Something happened . . .

Midway through my 16th year a major shift in the way I perceived the world and myself occurred.

I started to have various types of astral/lucid dreams. And it suddenly occurred to me that I was not, at least not primarily, a physical being.

Oh that sounded so New Age. Sorry about that . . .

Anyway, lucid dreaming really threw me for a loop. Before this time I viewed dreams as pretty pale echoes of waking reality.

But everything changed when I began to have lucid dreams. They often seemed more real than waking life. (Lucid dream reality is usually less stable than waking reality, but the lucid dream experiences themselves are often richer – more colourful, more vibrant, etc. . .)

Have you ever tested your dream senses in order to see how real they are? Reading in a dream is very hard because the printed dream page rarely stays constant for long enough to read more than a few words. However when, in a dream, I feel the texture of a brick wall, or taste the sweetness of a piece of chocolate cake, or say listen to the beautiful sound of a Mozart piano concerto, I am frequently amazed by the depth and richness of the experience.

Lucid dreaming was a major turning point for me.

Before having lucid dreams I think I always defined myself pretty much as my brain – as the physical. But when I was fifteen I began to realize that what was most intimately me were my experiences.

Even though I more or less still believed that my brain created my experiences, I considered that the moment to moment experiences themselves were more me than my brain – for my experiences were really all I could know directly; and the source of my experiences, whatever that might be, a brain or a soul, seemed secondary to me.

Primarily, I identified myself as whatever I happened to be experiencing in any given moment.

I understand myself a little differently today, but that shift 19 years ago was, I believe, one of the most crucial and necessary steps along my “spiritual journey.” It was the shift from the outer world to the inner world. (I very loosely define the inner world as ‘experience itself’ and the outer world as ‘physical/spiritual reality.’) (Transcending the inner world of moment to moment experience is another matter altogether and I’ll save that topic for future posts.)

What about you – do you identify primarily with the inner or the outer world (or neither)? Is this even the right question? Anyway, before I make this question too complicated, what would you say – are you an inny or an outy?



  1. You have a beautiful blog. Seems like you have come far in your journey! Keep sharing and writing about your experience!

  2. I've always been a very internal person with intense internal experiences. I think I'm understanding how you mean that here, and using it in the same way. I had the opposite experience with lucid dreaming - I stopped doing it around the same period in my life when it began for you.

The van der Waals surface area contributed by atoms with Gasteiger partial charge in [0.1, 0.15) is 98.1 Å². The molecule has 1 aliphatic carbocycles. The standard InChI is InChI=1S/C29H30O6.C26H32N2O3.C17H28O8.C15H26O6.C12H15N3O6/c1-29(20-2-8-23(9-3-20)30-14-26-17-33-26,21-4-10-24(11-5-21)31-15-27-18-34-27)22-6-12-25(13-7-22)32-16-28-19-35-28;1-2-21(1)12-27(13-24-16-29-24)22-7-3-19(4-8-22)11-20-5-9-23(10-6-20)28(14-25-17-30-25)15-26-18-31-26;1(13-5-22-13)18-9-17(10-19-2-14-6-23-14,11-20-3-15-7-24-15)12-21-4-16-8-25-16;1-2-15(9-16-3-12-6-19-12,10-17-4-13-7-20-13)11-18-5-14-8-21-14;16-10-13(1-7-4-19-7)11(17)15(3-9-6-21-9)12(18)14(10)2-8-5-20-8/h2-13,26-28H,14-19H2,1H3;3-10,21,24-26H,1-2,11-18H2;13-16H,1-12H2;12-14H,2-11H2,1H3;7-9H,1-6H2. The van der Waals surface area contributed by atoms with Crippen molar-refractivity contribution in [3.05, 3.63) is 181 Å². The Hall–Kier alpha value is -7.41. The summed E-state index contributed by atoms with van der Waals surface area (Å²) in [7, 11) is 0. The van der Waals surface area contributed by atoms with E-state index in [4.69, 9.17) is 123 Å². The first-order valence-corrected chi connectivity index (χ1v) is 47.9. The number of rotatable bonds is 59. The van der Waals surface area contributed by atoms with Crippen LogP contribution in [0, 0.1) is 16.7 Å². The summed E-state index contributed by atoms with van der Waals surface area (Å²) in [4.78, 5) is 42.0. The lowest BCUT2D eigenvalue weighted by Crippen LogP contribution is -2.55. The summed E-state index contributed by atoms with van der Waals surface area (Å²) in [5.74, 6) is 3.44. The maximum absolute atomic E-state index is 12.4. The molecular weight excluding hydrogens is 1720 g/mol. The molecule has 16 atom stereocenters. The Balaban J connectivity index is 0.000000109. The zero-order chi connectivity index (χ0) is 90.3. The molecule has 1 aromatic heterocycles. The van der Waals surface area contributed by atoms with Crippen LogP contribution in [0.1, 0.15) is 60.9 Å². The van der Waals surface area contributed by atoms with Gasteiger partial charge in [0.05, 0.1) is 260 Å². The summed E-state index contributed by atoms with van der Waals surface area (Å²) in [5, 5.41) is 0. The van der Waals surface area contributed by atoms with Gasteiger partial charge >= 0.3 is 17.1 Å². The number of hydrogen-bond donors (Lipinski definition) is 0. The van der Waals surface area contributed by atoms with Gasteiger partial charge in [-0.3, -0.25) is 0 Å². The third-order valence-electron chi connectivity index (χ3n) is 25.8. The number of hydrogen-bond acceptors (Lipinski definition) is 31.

3. dragonfly,

    Thank you for taking the time to understand my ‘inner’ vocabulary. I very much look forward to reading your writings at Yoga Journeys. Lucid dreaming: why did you stop?
    My own interest in lucid dreaming lasted for a few years. After that there came a time when the most fulfilling thing to do while having a lucid dream was to sit down inside the dream, close my dream eyes, and meditate. I had no time for silly dream experiences, becoming enlightened was serious business!

    Anyway, that approach didn’t work out so well. Today I think I’ve learned to embrace my dreams once again. (or perhaps for the first time.) I really enjoy them. I love talking with all the strange creatures I meet in them. I love the colours. I love, while in them, forgetting who I am, and then remembering again.

    So I’m still curious, why do you think you stopped having lucid dreams? Was it a case of “been there, done that?” Could it be time to embrace them again, (for the first time)?

    That’s all I ever really say to anybody, including myself: “Tallis, don’t forget to both Transcend and Embrace.”

    I bow with deep respect to you dragonfly.


  4. Hi Tallis,

    have you seen the movie called "Waking life" I wrote a post in my blog about it a year ago if you want to check it out:

    Take care!

  5. Uku,

    Yes I have seen the movie, and read your post about it. It is one of those movies, isn’t it? Thanks for thinking to pass it on to me. And congratulations on studying at Helsinki University and on the birth of your daughter. Take care. Tallis